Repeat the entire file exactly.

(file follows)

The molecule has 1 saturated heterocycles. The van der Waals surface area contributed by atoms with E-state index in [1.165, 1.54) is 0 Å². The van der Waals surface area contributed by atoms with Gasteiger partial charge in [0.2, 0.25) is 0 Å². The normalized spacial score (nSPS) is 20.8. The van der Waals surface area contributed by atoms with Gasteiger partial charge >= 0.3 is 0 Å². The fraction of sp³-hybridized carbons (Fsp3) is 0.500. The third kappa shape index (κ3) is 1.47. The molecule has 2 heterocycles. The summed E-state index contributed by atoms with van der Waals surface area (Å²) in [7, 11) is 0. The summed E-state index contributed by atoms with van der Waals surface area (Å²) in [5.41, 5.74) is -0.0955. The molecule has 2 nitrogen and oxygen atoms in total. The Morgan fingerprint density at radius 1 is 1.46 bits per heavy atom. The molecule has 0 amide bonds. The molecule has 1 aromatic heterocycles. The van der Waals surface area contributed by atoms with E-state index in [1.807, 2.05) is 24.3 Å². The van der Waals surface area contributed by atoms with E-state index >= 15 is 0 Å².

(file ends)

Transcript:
The molecule has 1 saturated heterocycles. The van der Waals surface area contributed by atoms with E-state index in [1.165, 1.54) is 0 Å². The van der Waals surface area contributed by atoms with Gasteiger partial charge in [0.2, 0.25) is 0 Å². The normalized spacial score (nSPS) is 20.8. The van der Waals surface area contributed by atoms with Gasteiger partial charge >= 0.3 is 0 Å². The fraction of sp³-hybridized carbons (Fsp3) is 0.500. The third kappa shape index (κ3) is 1.47. The molecule has 2 heterocycles. The summed E-state index contributed by atoms with van der Waals surface area (Å²) in [7, 11) is 0. The summed E-state index contributed by atoms with van der Waals surface area (Å²) in [5.41, 5.74) is -0.0955. The molecule has 2 nitrogen and oxygen atoms in total. The Morgan fingerprint density at radius 1 is 1.46 bits per heavy atom. The molecule has 0 amide bonds. The molecule has 1 aromatic heterocycles. The van der Waals surface area contributed by atoms with E-state index in [1.807, 2.05) is 24.3 Å². The van der Waals surface area contributed by atoms with E-state index >= 15 is 0 Å².